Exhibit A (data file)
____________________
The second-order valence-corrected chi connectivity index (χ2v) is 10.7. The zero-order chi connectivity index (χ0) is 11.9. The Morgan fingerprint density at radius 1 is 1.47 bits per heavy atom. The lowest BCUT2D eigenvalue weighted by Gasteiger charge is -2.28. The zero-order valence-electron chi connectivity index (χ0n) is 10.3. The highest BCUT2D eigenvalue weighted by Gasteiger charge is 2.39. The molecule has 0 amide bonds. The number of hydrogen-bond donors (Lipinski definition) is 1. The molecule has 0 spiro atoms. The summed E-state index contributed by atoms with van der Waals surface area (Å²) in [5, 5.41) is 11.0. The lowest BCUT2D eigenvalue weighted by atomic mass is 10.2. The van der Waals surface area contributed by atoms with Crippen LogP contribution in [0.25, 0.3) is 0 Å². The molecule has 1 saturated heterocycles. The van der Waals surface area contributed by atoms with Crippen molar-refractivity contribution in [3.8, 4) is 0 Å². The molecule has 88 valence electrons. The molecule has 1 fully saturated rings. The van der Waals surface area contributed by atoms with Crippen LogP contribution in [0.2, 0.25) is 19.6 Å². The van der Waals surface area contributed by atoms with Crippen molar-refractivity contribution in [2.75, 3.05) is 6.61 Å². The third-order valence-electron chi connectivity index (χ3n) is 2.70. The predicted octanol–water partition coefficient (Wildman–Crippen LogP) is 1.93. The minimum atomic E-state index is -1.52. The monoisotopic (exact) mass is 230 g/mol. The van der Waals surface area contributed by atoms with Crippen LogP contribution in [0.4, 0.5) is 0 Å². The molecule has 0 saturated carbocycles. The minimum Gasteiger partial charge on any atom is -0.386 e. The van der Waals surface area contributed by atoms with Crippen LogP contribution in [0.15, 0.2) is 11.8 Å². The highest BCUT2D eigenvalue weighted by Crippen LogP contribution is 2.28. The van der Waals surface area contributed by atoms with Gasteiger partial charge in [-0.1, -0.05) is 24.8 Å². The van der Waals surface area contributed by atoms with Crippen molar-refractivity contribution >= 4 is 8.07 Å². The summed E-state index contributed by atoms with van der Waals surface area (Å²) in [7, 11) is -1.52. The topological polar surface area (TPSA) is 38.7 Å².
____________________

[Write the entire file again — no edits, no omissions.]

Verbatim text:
The second-order valence-corrected chi connectivity index (χ2v) is 10.7. The zero-order chi connectivity index (χ0) is 11.9. The Morgan fingerprint density at radius 1 is 1.47 bits per heavy atom. The lowest BCUT2D eigenvalue weighted by Gasteiger charge is -2.28. The zero-order valence-electron chi connectivity index (χ0n) is 10.3. The highest BCUT2D eigenvalue weighted by Gasteiger charge is 2.39. The molecule has 0 amide bonds. The number of hydrogen-bond donors (Lipinski definition) is 1. The molecule has 0 spiro atoms. The summed E-state index contributed by atoms with van der Waals surface area (Å²) in [5, 5.41) is 11.0. The lowest BCUT2D eigenvalue weighted by atomic mass is 10.2. The van der Waals surface area contributed by atoms with Crippen LogP contribution in [0.25, 0.3) is 0 Å². The molecule has 1 saturated heterocycles. The van der Waals surface area contributed by atoms with Crippen molar-refractivity contribution in [3.8, 4) is 0 Å². The molecule has 88 valence electrons. The molecule has 1 fully saturated rings. The van der Waals surface area contributed by atoms with Crippen LogP contribution in [0.2, 0.25) is 19.6 Å². The van der Waals surface area contributed by atoms with Crippen molar-refractivity contribution in [2.75, 3.05) is 6.61 Å². The third-order valence-electron chi connectivity index (χ3n) is 2.70. The predicted octanol–water partition coefficient (Wildman–Crippen LogP) is 1.93. The minimum atomic E-state index is -1.52. The monoisotopic (exact) mass is 230 g/mol. The van der Waals surface area contributed by atoms with Crippen LogP contribution in [0.4, 0.5) is 0 Å². The molecule has 0 saturated carbocycles. The minimum Gasteiger partial charge on any atom is -0.386 e. The van der Waals surface area contributed by atoms with Crippen LogP contribution in [0.15, 0.2) is 11.8 Å². The highest BCUT2D eigenvalue weighted by Crippen LogP contribution is 2.28. The van der Waals surface area contributed by atoms with Gasteiger partial charge in [-0.1, -0.05) is 24.8 Å². The van der Waals surface area contributed by atoms with Crippen molar-refractivity contribution >= 4 is 8.07 Å². The summed E-state index contributed by atoms with van der Waals surface area (Å²) in [7, 11) is -1.52. The topological polar surface area (TPSA) is 38.7 Å².